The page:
Saturday, 29 November 2014

Australia’s debt for the pollution it exports

Today The Guardian has shown a list of wanted environmental fugitives, all connected either with rhinoceros poaching or illegal logging. Whilst the rhinoceros poaching epidemic which claims up to six percent of the global rhinoceros population each year is deplorable, and illegal logging of tropical forests can have major consequences in terms of erosion and loss of species, Interpol’s list cannot by any means be complete. Whilst killing of endangered species is a grave offence, the much more delicate, but potentially more destructive in the long-term, issue of the “export” of large quantities of pollution from Australia needs to be discussed as well.

Export of greenhouse pollution from Australia is a global concern, and there is no doubt that corporations who profit from unlimited greenhouse gas emissions have major direct and indirect influence on Australian politics. Being completely legal, these polluting corporations’ influence is likely larger than rhinoceros poaching and logging corporations of the humid tropics, but no doubt exists they should pay the global costs of the pollution they produce.

Australia’s politics – which the last few years plainly show as diverging rapidly from Europe, East Asia and the Americas especially regarding issues like greenhouse emissions and freeway building – is generally ignored by ecologists, even whilst admitting Australia possesses unique problems with  ancient soils, warm oligotrophic seas, low biological productivity and high rate of postindustrial species extinctions. The notion that Australia be naturally ultraconservative and community-oriented (contrasting with individual-oriented Eurasia and the Americas) precisely owing to the low and variable productivity of its ecosystems is seldom asked by ecologists but firmly supported by ecological anthropology. John Snarey’s ‘The Natural Environment’s Impact upon Religious Ethics: A Cross-Cultural Study’ (from the June 1996 Journal for the Scientific Study of Religion) shows a powerful relationship between scarcity of water and belief in the type of deity found in Abrahamic religions. Snarey’s model suggests in the long term that Australia, with even in humid regions half the ratio of runoff to precipitation and three to five times the variability in runoff of Europe, East Asia, the Americas and New Zealand, would maintain traditional Christianity whilst those nations become uniformly atheist.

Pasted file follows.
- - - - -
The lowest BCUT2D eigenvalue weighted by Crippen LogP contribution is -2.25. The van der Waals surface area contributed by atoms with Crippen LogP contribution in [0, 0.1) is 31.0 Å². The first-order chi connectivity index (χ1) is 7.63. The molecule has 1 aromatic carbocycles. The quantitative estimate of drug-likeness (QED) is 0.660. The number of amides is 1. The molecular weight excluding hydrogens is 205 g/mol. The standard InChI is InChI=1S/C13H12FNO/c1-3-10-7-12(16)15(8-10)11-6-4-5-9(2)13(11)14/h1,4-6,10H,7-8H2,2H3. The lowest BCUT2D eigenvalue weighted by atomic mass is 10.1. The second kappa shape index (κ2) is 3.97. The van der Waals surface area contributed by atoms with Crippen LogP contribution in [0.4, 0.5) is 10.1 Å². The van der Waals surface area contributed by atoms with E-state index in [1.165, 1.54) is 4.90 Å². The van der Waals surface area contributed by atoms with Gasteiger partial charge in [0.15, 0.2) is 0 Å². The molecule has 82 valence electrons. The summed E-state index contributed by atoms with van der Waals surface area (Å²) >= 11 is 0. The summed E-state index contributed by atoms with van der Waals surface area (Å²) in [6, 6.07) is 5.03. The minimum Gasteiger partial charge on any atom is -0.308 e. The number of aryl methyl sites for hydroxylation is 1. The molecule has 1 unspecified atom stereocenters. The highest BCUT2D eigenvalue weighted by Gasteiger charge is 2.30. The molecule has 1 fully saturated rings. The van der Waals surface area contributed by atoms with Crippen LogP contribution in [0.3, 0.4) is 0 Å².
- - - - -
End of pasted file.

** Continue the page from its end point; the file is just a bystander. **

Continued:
Global distribution of coefficient of variation of annual runoff taken from ‘Global streamflows – Part 3: Country and climate zone characteristics’ in Journal of Hydrology (2007) 347, pages 272 to 291.
The failure of Australia to even equal reduction targets of incomparably smaller per-capita polluters, together with a change from lip service to outright opposition regarding emissions-cutting investments (public transit, renewable energy, abandonment of proposed roads) suggests Australian culture today is fundamentally different from other OECD nations and that these differences are rapidly intensifying.

If Australians be unwilling to accept the sacrifices (higher taxes, short-term loss of the freedom from cars, less personal space) needed to reverse transport and energy policies toward public transit, then international organisations possess no choice but to step in and state bluntly that Australia has a basic duty to pay for (present and future) disasters abroad that are substantially its making.

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